But most shelters require a three-day waiting period, during which the pet experiences intense anxiety, before finally being euthanized or being “saved” by a compulsive animal collector or death hoarder.
McMillan and Rollin state that prolonged anxiety is worse than pain for most animals. Ask any veterinarian what the most common symptom of end-stage arthritis is: panting, pacing, whining and crying, particularly at night. Hormonal fluctuations at night (cortisol down, histamine up) contribute to this phenomenon. This is why cancer pain for humans and animals is worse at night.
It is also widely believed that arthritic animals have inherent anxiety. The animal’s body senses that if it lies down, it won’t get back up. It’s a survival mechanism, because the dog won’t be able to get up fast enough to escape predators.
Animals removed from the only family they have known and placed in a multiple-animal environment may be subject to a major source of anxiety—another major flaw in the compulsive animal collector’s well-intentioned plan.
Serving the Bond
“True hospice” is a term used to distinguish end-of-life care that avoids euthanasia as a last resort. It serves best for individual pet owners who for religious, cultural or personal reasons will not end their pet’s life.
It also serves for people who are emotionally reluctant to decide on euthanasia for a dying companion animal. These pets should be provided with injectable pain management and close veterinary supervision throughout the stages of dying. Even proper injectable pain medication does not always halt the inevitable discomfort that comes with the systematic shut-down of body systems toward agonal death.
The “true hospice” formula can serve the human-animal bond when properly orchestrated by the family with caring professionals. But this formula will not serve the majority of our profession or our society in general and it is horrible for animals in the hands of compulsive animal collectors.
True Hospice and Death Hoarders
Many of the self-proclaimed pet hospice caretakers do not believe that euthanasia should be provided when their collected animals’ quality of life declines to a low point. Most collectors are operating on a budget and do not provide adequate veterinary supervision in the first place.
This sad situation causes a slow, drawn-out decline toward death for thousands of compulsively collected dying animals held captive to this cruel philosophy. When the animals go into the final active stage of dying, the onlookers might hold or caress that animal or express passive interest or hold a vigil.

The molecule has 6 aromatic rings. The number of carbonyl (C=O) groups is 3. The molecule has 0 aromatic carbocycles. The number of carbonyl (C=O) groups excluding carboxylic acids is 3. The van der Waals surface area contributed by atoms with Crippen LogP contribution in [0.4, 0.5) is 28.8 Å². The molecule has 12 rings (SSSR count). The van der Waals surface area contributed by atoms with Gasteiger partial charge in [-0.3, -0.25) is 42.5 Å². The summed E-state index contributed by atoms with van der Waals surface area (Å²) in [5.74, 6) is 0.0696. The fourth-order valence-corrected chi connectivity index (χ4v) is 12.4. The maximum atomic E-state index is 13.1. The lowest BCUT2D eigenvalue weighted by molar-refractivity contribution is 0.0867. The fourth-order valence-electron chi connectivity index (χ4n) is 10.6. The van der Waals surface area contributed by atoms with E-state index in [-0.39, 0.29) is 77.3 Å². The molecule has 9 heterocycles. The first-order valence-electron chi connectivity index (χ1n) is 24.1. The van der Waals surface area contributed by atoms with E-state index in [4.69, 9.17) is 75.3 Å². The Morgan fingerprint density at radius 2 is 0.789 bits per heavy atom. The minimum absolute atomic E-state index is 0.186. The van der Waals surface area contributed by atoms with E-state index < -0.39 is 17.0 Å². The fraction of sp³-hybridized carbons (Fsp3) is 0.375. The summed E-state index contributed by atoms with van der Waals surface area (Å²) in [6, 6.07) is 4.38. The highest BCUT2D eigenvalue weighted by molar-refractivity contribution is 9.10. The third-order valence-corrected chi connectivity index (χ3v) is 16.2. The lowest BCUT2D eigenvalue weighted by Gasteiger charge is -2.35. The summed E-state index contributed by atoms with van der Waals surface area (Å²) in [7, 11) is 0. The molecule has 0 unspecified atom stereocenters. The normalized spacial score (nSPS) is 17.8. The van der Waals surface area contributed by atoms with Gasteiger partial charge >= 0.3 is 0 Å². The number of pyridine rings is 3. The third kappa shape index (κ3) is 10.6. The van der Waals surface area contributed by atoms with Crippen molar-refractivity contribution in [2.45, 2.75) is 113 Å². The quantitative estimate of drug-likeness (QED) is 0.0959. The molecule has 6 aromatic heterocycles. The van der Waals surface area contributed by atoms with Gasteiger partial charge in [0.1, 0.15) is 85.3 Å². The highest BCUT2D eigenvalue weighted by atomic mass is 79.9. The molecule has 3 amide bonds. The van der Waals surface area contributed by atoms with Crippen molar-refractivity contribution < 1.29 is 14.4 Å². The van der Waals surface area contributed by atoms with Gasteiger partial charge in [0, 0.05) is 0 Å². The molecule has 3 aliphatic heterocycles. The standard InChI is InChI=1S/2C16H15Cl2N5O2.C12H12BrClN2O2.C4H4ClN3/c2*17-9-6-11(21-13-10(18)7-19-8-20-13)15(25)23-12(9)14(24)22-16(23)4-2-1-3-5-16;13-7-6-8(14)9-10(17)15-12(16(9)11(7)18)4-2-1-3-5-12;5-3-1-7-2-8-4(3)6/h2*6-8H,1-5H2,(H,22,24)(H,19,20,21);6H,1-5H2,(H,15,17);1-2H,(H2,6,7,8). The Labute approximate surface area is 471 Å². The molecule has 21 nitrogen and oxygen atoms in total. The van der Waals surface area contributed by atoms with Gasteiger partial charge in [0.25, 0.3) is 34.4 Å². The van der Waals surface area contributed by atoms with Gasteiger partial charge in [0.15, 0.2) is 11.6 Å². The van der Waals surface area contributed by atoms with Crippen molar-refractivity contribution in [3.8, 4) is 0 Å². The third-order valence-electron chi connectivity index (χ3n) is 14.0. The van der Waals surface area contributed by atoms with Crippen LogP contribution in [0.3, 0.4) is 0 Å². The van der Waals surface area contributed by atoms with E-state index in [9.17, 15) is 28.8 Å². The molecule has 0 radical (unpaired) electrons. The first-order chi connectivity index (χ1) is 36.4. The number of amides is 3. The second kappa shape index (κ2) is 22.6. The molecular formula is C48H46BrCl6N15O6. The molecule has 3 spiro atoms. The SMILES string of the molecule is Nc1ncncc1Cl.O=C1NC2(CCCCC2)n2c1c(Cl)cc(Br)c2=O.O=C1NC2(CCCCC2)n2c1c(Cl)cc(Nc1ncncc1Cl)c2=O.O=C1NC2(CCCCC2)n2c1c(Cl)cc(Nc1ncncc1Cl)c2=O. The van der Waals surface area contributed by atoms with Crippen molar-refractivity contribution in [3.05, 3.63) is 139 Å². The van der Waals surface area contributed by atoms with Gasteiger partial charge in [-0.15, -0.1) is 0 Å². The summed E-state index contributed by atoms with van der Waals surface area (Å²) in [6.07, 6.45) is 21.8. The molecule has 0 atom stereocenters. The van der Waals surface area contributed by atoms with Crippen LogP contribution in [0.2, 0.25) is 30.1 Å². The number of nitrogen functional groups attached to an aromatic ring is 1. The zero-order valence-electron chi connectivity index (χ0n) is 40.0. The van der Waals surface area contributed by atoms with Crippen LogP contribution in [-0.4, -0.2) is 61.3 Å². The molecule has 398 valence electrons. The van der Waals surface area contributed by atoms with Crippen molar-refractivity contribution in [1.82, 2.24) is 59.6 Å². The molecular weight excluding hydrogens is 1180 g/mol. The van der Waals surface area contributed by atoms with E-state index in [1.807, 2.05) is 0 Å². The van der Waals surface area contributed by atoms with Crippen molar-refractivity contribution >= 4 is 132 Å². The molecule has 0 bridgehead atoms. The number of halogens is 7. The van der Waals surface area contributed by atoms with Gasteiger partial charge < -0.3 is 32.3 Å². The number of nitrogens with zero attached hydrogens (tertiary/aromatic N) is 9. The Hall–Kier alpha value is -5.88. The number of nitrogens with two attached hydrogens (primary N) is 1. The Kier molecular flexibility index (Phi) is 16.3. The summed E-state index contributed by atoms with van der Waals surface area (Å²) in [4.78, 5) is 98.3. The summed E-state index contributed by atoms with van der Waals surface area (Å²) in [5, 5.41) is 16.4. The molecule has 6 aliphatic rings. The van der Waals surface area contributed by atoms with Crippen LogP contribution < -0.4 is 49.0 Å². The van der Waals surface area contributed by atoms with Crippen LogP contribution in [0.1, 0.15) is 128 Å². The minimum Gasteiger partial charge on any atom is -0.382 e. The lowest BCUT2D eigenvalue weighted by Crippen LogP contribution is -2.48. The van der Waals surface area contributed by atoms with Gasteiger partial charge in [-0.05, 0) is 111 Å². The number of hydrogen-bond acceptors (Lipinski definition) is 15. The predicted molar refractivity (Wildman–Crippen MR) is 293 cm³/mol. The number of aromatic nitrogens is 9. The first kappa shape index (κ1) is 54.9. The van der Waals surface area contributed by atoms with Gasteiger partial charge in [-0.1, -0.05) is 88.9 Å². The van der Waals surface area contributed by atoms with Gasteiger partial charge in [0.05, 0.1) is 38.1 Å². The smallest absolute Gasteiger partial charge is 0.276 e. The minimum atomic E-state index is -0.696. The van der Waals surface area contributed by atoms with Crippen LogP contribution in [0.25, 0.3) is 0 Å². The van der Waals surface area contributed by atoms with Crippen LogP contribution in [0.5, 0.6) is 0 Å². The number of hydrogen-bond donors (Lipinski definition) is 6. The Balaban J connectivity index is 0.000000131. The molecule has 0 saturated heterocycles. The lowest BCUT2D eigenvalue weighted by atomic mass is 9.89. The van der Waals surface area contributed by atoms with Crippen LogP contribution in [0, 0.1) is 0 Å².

As their animals die, hoarders may express compulsive grief, claim spiritual enlightenment or blindly dismiss the agony and death they are witnessing.
In 2008, I coined the term “death hoarders.” It was during the Nikki Hospice Symposium that I came to foresee the suffering and potential disaster for animals kept at self-proclaimed hobby pet hospice facilities, such as Angel’s Gate and many others. It shocked me to learn what was going on. Every veterinary team knows how time intensive and emotionally difficult it is to care for a dying patient. Aside from nursing and hygiene care, there is the important role of managing pain, symptoms and anxiety in the dying patient. (Read more about the symposium in Dr. Villalobos' bonus story, A Brief History of the Veterinary Hospice Movement.)
For many of the above reasons, I asked AVMA to officially call our veterinary end-of-life care program for companion animals Pawspice. The pet owner and the attending veterinarian are the decision makers. We can control the quality of life and death and especially how and when a beloved companion animal will die.
Most veterinarians do provide the gift of euthanasia when the quality of life declines toward death. The decision is difficult but it brings relief for all involved. The choice should be made on the basis of medical knowledge about the particular disease or condition, be it organ failure, end-stage cancer or simply senescence.
The Angel’s Gate story should not tarnish what the majority of the veterinary profession is doing for end-of-life care as a whole. Let’s keep veterinary hospice within our profession. We have been trained to identify pain and to prevent suffering in animals.
We are trained to communicate with the family and advocate on behalf of their companion animals. This is our duty; our oath is to not let animals suffer unnecessarily.
Dr. Villalobos is a past president of the American Association of Human-Animal Bond Veterinarians and is president of the Society for Veterinary Medical Ethics. Her column appears every other month.